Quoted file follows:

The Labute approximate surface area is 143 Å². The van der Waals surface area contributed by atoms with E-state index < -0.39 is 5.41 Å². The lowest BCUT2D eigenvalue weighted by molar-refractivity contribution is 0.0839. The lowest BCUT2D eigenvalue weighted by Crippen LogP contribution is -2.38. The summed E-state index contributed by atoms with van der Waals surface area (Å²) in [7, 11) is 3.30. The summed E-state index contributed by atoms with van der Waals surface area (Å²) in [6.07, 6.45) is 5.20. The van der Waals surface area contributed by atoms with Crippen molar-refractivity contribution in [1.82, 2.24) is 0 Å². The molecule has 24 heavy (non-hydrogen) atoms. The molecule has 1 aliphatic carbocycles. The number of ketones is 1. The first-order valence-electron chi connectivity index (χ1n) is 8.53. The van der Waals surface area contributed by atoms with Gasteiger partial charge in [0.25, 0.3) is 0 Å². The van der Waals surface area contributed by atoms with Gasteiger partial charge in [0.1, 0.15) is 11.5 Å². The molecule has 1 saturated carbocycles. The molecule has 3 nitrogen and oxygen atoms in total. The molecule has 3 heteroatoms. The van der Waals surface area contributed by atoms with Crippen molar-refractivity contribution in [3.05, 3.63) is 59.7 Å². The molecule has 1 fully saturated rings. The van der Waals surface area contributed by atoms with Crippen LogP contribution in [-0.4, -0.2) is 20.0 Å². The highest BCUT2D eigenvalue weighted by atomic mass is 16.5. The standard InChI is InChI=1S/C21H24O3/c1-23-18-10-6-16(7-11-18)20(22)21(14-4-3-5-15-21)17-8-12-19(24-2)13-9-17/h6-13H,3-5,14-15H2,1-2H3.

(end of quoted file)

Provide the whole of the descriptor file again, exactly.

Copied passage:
The Labute approximate surface area is 143 Å². The van der Waals surface area contributed by atoms with E-state index < -0.39 is 5.41 Å². The lowest BCUT2D eigenvalue weighted by molar-refractivity contribution is 0.0839. The lowest BCUT2D eigenvalue weighted by Crippen LogP contribution is -2.38. The summed E-state index contributed by atoms with van der Waals surface area (Å²) in [7, 11) is 3.30. The summed E-state index contributed by atoms with van der Waals surface area (Å²) in [6.07, 6.45) is 5.20. The van der Waals surface area contributed by atoms with Crippen molar-refractivity contribution in [1.82, 2.24) is 0 Å². The molecule has 24 heavy (non-hydrogen) atoms. The molecule has 1 aliphatic carbocycles. The number of ketones is 1. The first-order valence-electron chi connectivity index (χ1n) is 8.53. The van der Waals surface area contributed by atoms with Gasteiger partial charge in [0.25, 0.3) is 0 Å². The van der Waals surface area contributed by atoms with Gasteiger partial charge in [0.1, 0.15) is 11.5 Å². The molecule has 1 saturated carbocycles. The molecule has 3 nitrogen and oxygen atoms in total. The molecule has 3 heteroatoms. The van der Waals surface area contributed by atoms with Crippen molar-refractivity contribution in [3.05, 3.63) is 59.7 Å². The molecule has 1 fully saturated rings. The van der Waals surface area contributed by atoms with Crippen LogP contribution in [-0.4, -0.2) is 20.0 Å². The highest BCUT2D eigenvalue weighted by atomic mass is 16.5. The standard InChI is InChI=1S/C21H24O3/c1-23-18-10-6-16(7-11-18)20(22)21(14-4-3-5-15-21)17-8-12-19(24-2)13-9-17/h6-13H,3-5,14-15H2,1-2H3.